Books · Mystery · Young Adult

Book Review: Marina by Carlos Ruiz Zafon

17873946

My Rating:  4 out of 5 stars 

In May 1980, fifteen-year-old Oscar Drai suddenly vanishes from his boarding school in the old quarter of Barcelona. For seven days and nights no one knows his whereabouts…

His story begins in the heart of old Barcelona, when he meets Marina and her father Germán Blau, a portrait painter. Marina takes Oscar to a cemetery to watch a macabre ritual that occurs on the fourth Sunday of each month. At 10 a.m. precisely a coach pulled by black horses appears. From it descends a woman dressed in black, her face shrouded, wearing gloves, holding a single rose. She walks over to a gravestone that bears no name, only the mysterious emblem of a black butterfly with open wings.

When Oscar and Marina decide to follow her they begin a journey that will take them to the heights of a forgotten, post-war Barcelona, a world of aristocrats and actresses, inventors and tycoons; and a dark secret that lies waiting in the mysterious labyrinth beneath the city streets.

(Goodreads)

I’d never even heard of this book when I picked it up, but I knew right away that if it was written by author Carlos Ruiz Zafon that it would be a fun ride. (I highly recommend checking out the Shadow of the Wind  books, if you haven’t already) Marina was a thrilling and often unsettling read, filled with mystery and macabre events that will make your stomach do the flips.

It’s no secret that Oscar isn’t very complex or interesting on his own. Marina even cracks jokes about how simple-minded he is. That’s totally fine, however, because the story and other characters make up where Oscar lacks. Marina is a strange and serious girl living in a creepy old mansion. There’s a mysterious woman in black visiting an unmarked grave every month. A shady doctor and his daughter, washed up detectives, and sinister coachmen. Every one of them weaves a story that all lead back to a maniacal man who they should try to just forget about. Of course, Oscar and Marina can’t forget about the things they’ve seen and decide to pursue the mystery that decided to pursue them first.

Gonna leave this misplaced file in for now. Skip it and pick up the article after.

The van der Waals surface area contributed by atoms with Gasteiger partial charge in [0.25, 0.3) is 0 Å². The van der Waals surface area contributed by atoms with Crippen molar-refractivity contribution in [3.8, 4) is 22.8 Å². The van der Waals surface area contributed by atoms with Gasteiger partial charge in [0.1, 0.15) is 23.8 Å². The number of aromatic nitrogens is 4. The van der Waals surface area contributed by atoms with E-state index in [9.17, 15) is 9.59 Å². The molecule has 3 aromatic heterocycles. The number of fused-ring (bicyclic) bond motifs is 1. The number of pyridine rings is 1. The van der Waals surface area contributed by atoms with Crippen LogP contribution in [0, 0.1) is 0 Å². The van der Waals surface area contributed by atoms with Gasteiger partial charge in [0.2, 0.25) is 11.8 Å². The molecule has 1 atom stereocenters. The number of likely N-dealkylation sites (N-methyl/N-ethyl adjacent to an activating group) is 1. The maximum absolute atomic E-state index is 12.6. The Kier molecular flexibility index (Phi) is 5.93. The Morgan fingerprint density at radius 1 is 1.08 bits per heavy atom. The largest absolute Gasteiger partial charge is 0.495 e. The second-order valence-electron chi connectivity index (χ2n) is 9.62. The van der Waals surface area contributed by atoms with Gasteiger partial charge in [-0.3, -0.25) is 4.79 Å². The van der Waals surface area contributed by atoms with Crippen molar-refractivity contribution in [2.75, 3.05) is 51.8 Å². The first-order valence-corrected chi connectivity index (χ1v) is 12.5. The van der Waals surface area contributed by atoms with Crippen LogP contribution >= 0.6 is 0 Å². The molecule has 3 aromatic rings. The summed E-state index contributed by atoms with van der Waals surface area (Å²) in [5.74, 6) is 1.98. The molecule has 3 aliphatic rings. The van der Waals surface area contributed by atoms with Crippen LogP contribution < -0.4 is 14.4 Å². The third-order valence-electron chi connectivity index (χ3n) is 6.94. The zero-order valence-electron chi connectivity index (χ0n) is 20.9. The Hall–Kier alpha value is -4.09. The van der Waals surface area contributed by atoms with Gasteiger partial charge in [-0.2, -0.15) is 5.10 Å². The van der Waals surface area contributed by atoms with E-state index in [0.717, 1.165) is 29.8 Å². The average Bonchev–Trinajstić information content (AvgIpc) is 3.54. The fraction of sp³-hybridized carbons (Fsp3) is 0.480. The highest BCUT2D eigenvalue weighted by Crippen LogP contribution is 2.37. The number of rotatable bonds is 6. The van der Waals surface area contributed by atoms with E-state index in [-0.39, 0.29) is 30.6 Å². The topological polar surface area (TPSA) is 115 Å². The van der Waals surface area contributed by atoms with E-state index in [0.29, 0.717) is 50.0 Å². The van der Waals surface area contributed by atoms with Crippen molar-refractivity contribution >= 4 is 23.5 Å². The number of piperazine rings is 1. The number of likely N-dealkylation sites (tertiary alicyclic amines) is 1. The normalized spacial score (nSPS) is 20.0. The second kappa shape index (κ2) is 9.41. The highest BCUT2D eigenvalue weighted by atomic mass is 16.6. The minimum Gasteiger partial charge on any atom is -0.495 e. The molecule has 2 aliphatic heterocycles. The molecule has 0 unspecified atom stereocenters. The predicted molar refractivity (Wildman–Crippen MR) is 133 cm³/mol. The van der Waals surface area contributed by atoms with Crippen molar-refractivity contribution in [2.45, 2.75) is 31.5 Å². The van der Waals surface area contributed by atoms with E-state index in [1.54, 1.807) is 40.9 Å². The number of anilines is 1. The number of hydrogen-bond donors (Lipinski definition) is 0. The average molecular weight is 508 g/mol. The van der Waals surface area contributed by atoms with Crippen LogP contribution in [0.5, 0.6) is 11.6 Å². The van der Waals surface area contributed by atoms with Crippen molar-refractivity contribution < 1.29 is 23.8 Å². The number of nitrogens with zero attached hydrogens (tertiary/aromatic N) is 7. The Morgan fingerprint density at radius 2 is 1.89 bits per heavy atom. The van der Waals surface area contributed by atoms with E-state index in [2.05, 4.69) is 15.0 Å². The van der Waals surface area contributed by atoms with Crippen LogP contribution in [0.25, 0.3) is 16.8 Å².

As usual, the author tells this story beautifully and poetically. He transports you onto the streets of Barcelona and makes you see and smell everything that Oscar is seeing. Every twist and turn keeps you guessing and checking over your shoulder from time to time. Despite the complexity of the story, this one didn’t take me long to read at all because I couldn’t put it down. If you’re a fan of Gothic literature, you’ll enjoy this one.

Book Reviews · Books · Fiction · Middle Grade · Mystery

Book Review: The Night Gardener by Jonathan Auxier

18405537

My rating: 4 out of 5 stars

Orphans Molly and Pip have been through some rough times. When they show up at the strange Windsor manor they are hopeful that their lives are about to get easier, but instead they only get weirder. Neither the house nor the family are what they seem. The family is pale and sickly, there’s a giant tree coming out of the house, and there’s a man roaming the halls at night. Molly can’t figure out exactly what’s going on, but she knows that if she can’t figure it out soon she and her brother will be the next to fall victim to the sinister ways of the Night Gardener.